When muscles cramp, they may restrict the range of movement of a joint and make you feel like the bones in an extremity are stiffening. Cramping or involuntary muscle spasm may occur due to dehydration and a loss of electrolytes (trace minerals that the body needs). There may also be inadequate dietary intake that needs to be addressed.

Also, in cases of incorrect breathing, an excess of CO2 in the blood may cause severe cramping of muscles. This may also be associated with feelings of anxiety. To help prevent such symptoms, eat a healthy range of foods, drink plenty of water before class, use electrolyte replacements, and focus on breathing as fully as possible and exhaling as slowly as possible during class.

I am finding it hard to balance on one leg, I keep falling out.

The one-legged balancing postures are a challenge for most people. As you build strength in the muscles of the leg, hips and low back, you will be better able to correctly lock your knee.

By developing visual and mental concentration on what your standing leg is doing, you will be better able to control the micro-movements of your postural muscles that work to maintain your balance on either one or both feet. To fall out of a posture is being human. To keep coming back into a posture, to try again, is being a yogi.

My lower back hurts in some poses, how can I stop this?

Make sure that throughout the class you listen to the teacher's voice and carefully follow their instructions. In some postures you will be asked to suck your stomach in until it is tight, contracted. This will help protect your lower back and build a strong core in forward bending. In other postures you will be asked to stretch up or lift your chest up BEFORE moving into a side or back bending position.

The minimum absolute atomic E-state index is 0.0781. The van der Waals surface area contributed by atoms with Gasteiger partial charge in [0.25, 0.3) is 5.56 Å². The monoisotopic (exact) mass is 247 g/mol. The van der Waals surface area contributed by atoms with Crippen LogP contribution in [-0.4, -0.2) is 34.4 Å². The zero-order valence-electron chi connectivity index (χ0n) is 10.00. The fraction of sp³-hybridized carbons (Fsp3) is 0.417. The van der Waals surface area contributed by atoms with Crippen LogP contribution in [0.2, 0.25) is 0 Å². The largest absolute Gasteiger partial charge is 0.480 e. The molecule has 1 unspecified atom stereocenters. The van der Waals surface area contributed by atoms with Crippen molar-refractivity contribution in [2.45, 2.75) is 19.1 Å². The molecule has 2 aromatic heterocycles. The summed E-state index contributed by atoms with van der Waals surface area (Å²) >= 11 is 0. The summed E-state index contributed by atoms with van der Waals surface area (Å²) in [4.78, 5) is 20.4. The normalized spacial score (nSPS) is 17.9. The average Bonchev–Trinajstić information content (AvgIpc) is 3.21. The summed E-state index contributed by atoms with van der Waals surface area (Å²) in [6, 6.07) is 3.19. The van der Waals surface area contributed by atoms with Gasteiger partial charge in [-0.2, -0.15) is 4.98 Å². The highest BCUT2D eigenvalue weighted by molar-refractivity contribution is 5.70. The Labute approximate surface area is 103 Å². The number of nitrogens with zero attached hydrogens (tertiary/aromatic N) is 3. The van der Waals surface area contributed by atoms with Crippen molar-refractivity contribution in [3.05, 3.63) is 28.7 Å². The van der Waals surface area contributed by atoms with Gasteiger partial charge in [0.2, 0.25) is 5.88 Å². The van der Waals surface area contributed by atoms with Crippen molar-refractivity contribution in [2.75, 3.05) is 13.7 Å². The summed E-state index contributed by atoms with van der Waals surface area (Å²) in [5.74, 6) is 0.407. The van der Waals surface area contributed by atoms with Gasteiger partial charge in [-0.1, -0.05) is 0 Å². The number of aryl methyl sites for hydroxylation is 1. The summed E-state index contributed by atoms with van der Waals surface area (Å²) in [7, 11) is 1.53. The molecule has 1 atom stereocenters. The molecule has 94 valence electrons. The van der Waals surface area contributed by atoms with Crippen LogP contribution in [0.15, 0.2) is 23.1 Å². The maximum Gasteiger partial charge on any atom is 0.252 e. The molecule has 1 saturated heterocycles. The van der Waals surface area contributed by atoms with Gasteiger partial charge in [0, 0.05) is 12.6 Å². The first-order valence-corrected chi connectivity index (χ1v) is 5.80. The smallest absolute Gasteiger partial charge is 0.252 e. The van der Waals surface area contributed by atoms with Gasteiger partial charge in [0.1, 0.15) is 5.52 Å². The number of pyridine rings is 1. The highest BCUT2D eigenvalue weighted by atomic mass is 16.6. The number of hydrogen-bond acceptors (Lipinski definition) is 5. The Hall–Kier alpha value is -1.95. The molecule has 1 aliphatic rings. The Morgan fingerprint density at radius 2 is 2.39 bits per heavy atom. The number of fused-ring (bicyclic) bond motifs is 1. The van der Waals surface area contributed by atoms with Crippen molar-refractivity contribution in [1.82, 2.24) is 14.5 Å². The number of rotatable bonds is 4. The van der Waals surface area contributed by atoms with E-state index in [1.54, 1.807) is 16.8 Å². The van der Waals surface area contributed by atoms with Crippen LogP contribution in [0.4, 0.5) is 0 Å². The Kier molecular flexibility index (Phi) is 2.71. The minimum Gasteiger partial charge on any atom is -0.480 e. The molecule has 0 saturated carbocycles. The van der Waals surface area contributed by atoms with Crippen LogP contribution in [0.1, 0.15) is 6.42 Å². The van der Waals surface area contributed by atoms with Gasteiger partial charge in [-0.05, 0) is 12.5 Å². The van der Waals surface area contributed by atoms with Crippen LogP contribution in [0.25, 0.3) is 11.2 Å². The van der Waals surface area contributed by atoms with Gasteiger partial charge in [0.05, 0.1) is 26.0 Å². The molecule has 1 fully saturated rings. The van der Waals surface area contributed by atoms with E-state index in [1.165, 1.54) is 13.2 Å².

This lengthening of the spine helps to prevent localised compression into the spinal joints. If your low back is painful, when you do the sit up, roll on to your side and push yourself up. When your back settles and your abdominal and core strength improves, you'll be able to do the sit ups. If you have a history of back injury, please make note of that on the registration form in the section about injuries.

Please advise your teacher before class if you are in significant pain. It is always wise to seek the advice of a musculoskeletal professional, such as a chiropractor or an osteopath.

Is it normal to feel dizzy, nauseous or light-headed when I practice?

It is completely normal to feel a bit dizzy, nauseous or light headed, especially when you begin practicing Bikram yoga, or return after having a break. First check that you have sufficient nutrition, your blood sugars may be low. Eating good-quality, unprocessed, healthy foods are best.

This can also be a sign of dehydration, so make sure you are always well hydrated before class. These are also signs that your body is beginning to detoxify which is a good thing, as you know the yoga is working. Remember if you do feel these symptoms, don't be afraid to kneel down on your mat until the symptoms pass. Over time, as you practice regularly, these symptoms will disappear.

Yoga is a fantastic diagnostic tool for the body. All the symptoms you feel are just ways your body is communicating to you. Your inability to hold a posture correctly can often tell you which parts of your body are weak or not functioning well. It is important you listen to your body and respect its messages!